12B.4A A new bulk microphysical scheme that includes riming intensity and temperature dependent ice characteristics

Thursday, 27 January 2011: 9:15 AM
615-617 (Washington State Convention Center)
Brian A. Colle, Stony Brook University/SUNY, Stony Brook, NY; and Y. Lin

A new bulk microphysical parameterization (BMP) scheme is presented that includes a diagnosed riming intensity and its impact on ice characteristics. As a result, the new scheme represents a continuous spectrum from pristine ice particles to heavily-rimed particles and graupel using one prognostic variable (precipitating ice or PI) rather than two separate variables (snow and graupel). In contrast to most existing parameterization schemes that use fixed empirical relationships to describe ice particles, general formulations are proposed to consider the influences of riming intensity and temperature on the projected area, mass, and fall velocity of PI particles. The proposed formulations are able to cover the variations of empirical coefficients found in previous observational studies. The new scheme also reduces the number of parameterized microphysical processes by ~50% as compared to conventional 6-category BMPs and thus it is more computationally efficient.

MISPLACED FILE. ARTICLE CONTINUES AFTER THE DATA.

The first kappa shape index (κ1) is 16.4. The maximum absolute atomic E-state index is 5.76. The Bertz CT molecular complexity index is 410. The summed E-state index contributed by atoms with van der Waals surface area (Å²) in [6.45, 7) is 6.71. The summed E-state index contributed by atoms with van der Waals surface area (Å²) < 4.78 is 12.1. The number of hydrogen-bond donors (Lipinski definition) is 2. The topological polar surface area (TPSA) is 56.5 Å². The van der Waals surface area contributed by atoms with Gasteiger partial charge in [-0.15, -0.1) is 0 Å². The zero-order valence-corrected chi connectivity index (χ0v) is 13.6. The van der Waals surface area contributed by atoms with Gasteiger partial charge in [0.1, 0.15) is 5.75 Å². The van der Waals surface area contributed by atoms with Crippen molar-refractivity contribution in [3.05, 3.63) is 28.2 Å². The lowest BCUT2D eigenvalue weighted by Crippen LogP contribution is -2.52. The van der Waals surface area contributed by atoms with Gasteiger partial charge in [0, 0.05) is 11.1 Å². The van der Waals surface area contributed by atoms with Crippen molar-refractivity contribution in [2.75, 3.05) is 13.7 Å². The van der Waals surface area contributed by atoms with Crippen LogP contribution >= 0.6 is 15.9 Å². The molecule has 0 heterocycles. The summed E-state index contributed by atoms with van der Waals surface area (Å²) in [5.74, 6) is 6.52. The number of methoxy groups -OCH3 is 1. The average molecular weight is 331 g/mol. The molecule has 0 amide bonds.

The new scheme (SBU-YLIN) has been implemented in Weather Research and Forecasting (WRF) model and compared with three other schemes for two events during the Improvement of Microphysical Parameterization through Observational Verification Experiment (IMPROVE-2) over the central Oregon Cascades. The new scheme produces comparable surface precipitation forecasts as other more complicated BMPs. The new scheme reduces the snow amounts aloft as compared to other WRF schemes and compares better with observations, especially for an event with moderate riming aloft. Sensitivity tests suggest both reduced snow depositional growth rate and more efficient fallout due to riming contribute to the reduction of ice water content aloft in the new scheme, with the larger impact from the partially rimed snow and fallout.

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